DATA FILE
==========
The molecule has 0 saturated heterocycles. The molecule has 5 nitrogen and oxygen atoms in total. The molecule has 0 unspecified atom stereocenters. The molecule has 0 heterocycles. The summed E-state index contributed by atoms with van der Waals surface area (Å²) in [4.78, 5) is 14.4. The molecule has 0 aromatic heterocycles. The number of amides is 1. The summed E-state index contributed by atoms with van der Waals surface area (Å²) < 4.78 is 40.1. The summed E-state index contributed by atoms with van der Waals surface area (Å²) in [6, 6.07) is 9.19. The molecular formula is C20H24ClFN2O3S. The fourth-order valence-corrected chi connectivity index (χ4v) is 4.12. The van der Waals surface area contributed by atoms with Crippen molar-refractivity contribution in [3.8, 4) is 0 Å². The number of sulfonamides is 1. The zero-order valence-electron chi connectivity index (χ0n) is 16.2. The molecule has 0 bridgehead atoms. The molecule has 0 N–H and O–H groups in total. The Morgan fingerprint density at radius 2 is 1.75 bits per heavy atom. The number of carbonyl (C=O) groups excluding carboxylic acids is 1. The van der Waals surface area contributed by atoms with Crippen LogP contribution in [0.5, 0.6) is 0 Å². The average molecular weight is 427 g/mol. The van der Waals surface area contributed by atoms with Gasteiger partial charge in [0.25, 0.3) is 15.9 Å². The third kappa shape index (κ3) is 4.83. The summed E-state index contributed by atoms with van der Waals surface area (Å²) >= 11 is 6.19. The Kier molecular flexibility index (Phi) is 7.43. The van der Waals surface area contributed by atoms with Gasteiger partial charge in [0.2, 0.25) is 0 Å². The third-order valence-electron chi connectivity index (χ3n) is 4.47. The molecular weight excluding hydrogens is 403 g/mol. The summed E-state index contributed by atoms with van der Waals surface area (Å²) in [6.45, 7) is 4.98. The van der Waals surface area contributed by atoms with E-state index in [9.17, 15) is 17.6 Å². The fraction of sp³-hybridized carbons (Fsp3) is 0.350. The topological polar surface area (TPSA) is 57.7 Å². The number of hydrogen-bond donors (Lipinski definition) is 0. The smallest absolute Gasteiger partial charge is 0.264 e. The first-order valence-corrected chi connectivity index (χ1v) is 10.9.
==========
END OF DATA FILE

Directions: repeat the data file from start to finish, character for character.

The molecule has 0 saturated heterocycles. The molecule has 5 nitrogen and oxygen atoms in total. The molecule has 0 unspecified atom stereocenters. The molecule has 0 heterocycles. The summed E-state index contributed by atoms with van der Waals surface area (Å²) in [4.78, 5) is 14.4. The molecule has 0 aromatic heterocycles. The number of amides is 1. The summed E-state index contributed by atoms with van der Waals surface area (Å²) < 4.78 is 40.1. The summed E-state index contributed by atoms with van der Waals surface area (Å²) in [6, 6.07) is 9.19. The molecular formula is C20H24ClFN2O3S. The fourth-order valence-corrected chi connectivity index (χ4v) is 4.12. The van der Waals surface area contributed by atoms with Crippen molar-refractivity contribution in [3.8, 4) is 0 Å². The number of sulfonamides is 1. The zero-order valence-electron chi connectivity index (χ0n) is 16.2. The molecule has 0 bridgehead atoms. The molecule has 0 N–H and O–H groups in total. The Morgan fingerprint density at radius 2 is 1.75 bits per heavy atom. The number of carbonyl (C=O) groups excluding carboxylic acids is 1. The van der Waals surface area contributed by atoms with Crippen LogP contribution in [0.5, 0.6) is 0 Å². The average molecular weight is 427 g/mol. The van der Waals surface area contributed by atoms with Gasteiger partial charge in [0.25, 0.3) is 15.9 Å². The third kappa shape index (κ3) is 4.83. The summed E-state index contributed by atoms with van der Waals surface area (Å²) >= 11 is 6.19. The Kier molecular flexibility index (Phi) is 7.43. The van der Waals surface area contributed by atoms with Gasteiger partial charge in [0.2, 0.25) is 0 Å². The third-order valence-electron chi connectivity index (χ3n) is 4.47. The molecular weight excluding hydrogens is 403 g/mol. The summed E-state index contributed by atoms with van der Waals surface area (Å²) in [6.45, 7) is 4.98. The van der Waals surface area contributed by atoms with E-state index in [9.17, 15) is 17.6 Å². The fraction of sp³-hybridized carbons (Fsp3) is 0.350. The topological polar surface area (TPSA) is 57.7 Å². The number of hydrogen-bond donors (Lipinski definition) is 0. The smallest absolute Gasteiger partial charge is 0.264 e. The first-order valence-corrected chi connectivity index (χ1v) is 10.9.